Joe wants to employ violence interrupters at hospitals and the streets and where I believe that it’s worth trying, there is next to nothing per the literature that these interventions work, see the Department of Justice’s Crime Solutions.Gov.
Joe wants to use social and work programs and where I believe that it’s worth trying, there is next to nothing per the literature that these interventions work, see the Department of Justice’s Crime Solutions.Gov.
See an overview at NPR.
So The President’s Plan is Dysfunctional?
Yep, because it’s grounded in the reality that the data simply doesn’t support it.
But as I said, there’s little research to support any anti-crime endeavor. The US Department of Justice’s research agenda and endless criminological papers don’t provide us with an answer. The President’s Commission on Law Enforcement And The Administration of Justice in the 1960s promised us data-driven guidance. That, quite simply, never materialized.
So we are stuck with advocacy and there will be endless “progressives” who will insist that cops are dysfunctional and that an attack on guns and increased social programs will fix the problem.
In the meantime, cities and their citizens die.
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So Joe’s The Problem?
No. President Biden has to do something about rising crime. Unfortunately, the data’s simply not there.
We have a 28 percent in violence since 2015. Serious violence is increasing via the National Crime Victimization Survey from the Department of Justice. Gallup reports a tripling of violence. Fear of crime is at an all-time high. Purchases of guns and security devices are going through the roof. The FBI records a significant increase in homicides and other forms of violence in 2020, US Crime Rates.
It’s not the aftermath of COVID. Violent crime has been rising since 2015.
I’m not going to bash Biden and Democrats because a Republican president would find the same set of circumstances.
Some criticize Democratic big-city mayors but if they would all be replaced with Republicans, I doubt they could do any better (with the possible exceptions of New York City and Chicago and their cop-bashing executives).
Per the Department of Justice, the great majority of criminal offenders have histories of mental health concerns, substance abuse and severe medical issues that will remain regardless of who is running the show.
And yes, law enforcement has concerns regarding disparities, training and compensation that need addressing. Cops are here to serve all Americans equally, regardless of who they are. We in the justice system have to do better.
But going to war with all cops is dysfunctional in the extreme. Law enforcement remains one of the most respected institutions in the country, regardless of demographics.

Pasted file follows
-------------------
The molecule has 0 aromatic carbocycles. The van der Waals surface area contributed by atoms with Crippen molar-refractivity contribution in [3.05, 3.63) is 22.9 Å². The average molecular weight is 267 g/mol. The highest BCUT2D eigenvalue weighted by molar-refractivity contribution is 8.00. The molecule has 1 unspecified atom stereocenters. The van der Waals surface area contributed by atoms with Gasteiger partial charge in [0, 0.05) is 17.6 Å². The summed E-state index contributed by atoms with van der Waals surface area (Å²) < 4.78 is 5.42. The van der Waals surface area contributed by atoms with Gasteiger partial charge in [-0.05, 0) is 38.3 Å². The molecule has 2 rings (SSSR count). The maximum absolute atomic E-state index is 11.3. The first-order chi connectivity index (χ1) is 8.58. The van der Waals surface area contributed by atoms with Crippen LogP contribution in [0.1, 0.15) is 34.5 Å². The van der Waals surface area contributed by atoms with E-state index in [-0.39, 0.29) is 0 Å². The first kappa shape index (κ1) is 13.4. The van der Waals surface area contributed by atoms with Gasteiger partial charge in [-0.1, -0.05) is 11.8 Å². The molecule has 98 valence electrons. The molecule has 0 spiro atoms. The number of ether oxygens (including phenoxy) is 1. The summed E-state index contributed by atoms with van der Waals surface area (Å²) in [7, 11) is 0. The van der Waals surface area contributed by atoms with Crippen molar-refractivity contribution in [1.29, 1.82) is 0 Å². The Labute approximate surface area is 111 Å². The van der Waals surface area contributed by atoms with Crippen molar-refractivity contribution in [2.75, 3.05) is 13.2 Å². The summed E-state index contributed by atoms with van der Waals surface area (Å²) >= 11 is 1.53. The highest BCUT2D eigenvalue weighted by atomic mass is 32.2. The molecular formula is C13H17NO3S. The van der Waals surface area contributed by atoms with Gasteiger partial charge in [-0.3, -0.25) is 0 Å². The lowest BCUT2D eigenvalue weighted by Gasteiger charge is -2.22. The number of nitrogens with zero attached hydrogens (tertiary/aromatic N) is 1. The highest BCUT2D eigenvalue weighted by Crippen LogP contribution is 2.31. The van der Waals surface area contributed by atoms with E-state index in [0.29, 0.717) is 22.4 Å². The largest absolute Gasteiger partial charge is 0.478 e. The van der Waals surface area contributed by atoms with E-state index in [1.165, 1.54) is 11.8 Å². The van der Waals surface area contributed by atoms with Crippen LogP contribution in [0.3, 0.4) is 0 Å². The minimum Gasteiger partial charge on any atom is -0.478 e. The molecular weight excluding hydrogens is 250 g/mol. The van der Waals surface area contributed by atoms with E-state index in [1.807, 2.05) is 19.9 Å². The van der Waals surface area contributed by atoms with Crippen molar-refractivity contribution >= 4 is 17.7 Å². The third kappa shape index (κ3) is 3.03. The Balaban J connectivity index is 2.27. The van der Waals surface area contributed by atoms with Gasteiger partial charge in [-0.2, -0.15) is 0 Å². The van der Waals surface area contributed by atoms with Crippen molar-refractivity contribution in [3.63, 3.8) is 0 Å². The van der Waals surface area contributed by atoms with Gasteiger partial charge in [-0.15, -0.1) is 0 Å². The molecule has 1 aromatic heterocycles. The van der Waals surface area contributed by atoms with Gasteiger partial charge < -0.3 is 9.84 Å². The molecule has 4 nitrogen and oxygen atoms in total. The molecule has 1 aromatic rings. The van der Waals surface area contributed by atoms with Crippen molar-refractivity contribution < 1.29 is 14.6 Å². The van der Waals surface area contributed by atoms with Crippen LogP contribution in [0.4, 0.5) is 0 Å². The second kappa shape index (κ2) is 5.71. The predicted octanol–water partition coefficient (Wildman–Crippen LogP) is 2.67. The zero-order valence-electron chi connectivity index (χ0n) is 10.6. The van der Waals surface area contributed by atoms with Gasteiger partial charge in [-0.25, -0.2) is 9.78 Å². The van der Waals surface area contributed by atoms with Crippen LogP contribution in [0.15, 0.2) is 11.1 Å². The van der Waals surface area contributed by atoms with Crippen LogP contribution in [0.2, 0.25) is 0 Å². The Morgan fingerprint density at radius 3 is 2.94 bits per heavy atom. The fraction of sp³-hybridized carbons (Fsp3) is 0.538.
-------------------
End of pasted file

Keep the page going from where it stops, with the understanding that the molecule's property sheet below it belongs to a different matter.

When adding all three categories, a great deal of confidence, quite a lot, and some, 81 percent of the public expressed a level of confidence in law enforcement per Gallup.
Stop bashing all cops. The vast majority of officers are good and decent people per Presidents Obama, Trump and Biden and countless others.
Pay police officers what they deserve. Train them exceptionally well. Praise them when things go well. I don’t know of anyone else willing to be in high crime communities risking their lives for complete strangers.
If proactivity is the only modality that works per data, we have to figure out the degree of proactivity and what’s appropriate to bring down crime. At the moment, citizens are going to have to accept the fact that proactive officers are their only hope for surviving violence. Like any social effort, risk and mistakes are inevitable.
Stop giving the message that criminal offenders will not be held accountable for their actions. Criminals prey on the weak and disabled. They are not nice people. If you believe in justice for women, the disabled, the poor, Asian Americans and minorities, those who hurt or destroy them need to pay a price.
Economic recovery in cities won’t progress as long as violence is out of control. There are endless media accounts of businesses closing because of crime. Prosecutors telling everyone that they won’t charge people for “minor” crimes is simply dysfunctional. Destroying local economies and jobs is not social progress.
Yes, I know plenty of former offenders who are currently doing well. We need to do what we can to make it as productive as possible so those trying to escape criminal lifestyles are successful (part of the President’s plan). Unfortunately, per the research on criminal recidivism, we are failing. The majority return to crime, Recidivism.
We need to quadruple the research budget for the Department of Justice. We need to solve criminological issues that should have been settled decades ago. Maybe violence interrupters work; the data is limited.
We need accountability from all citizens. Criminology makes it clear that the justice system doesn’t control crime nearly as well as decent behavior. Cops on patrol won’t stop you from beating your wife or your acquaintance down the street or buying stolen goods or engaging in any nefarious activity. Somehow, we have let good behavior escape us.
Until the research shows us a better way, dependence on law enforcement and accountability for people who create enormous harm will have to return.
Beyond that, it’s all smoke and mirrors.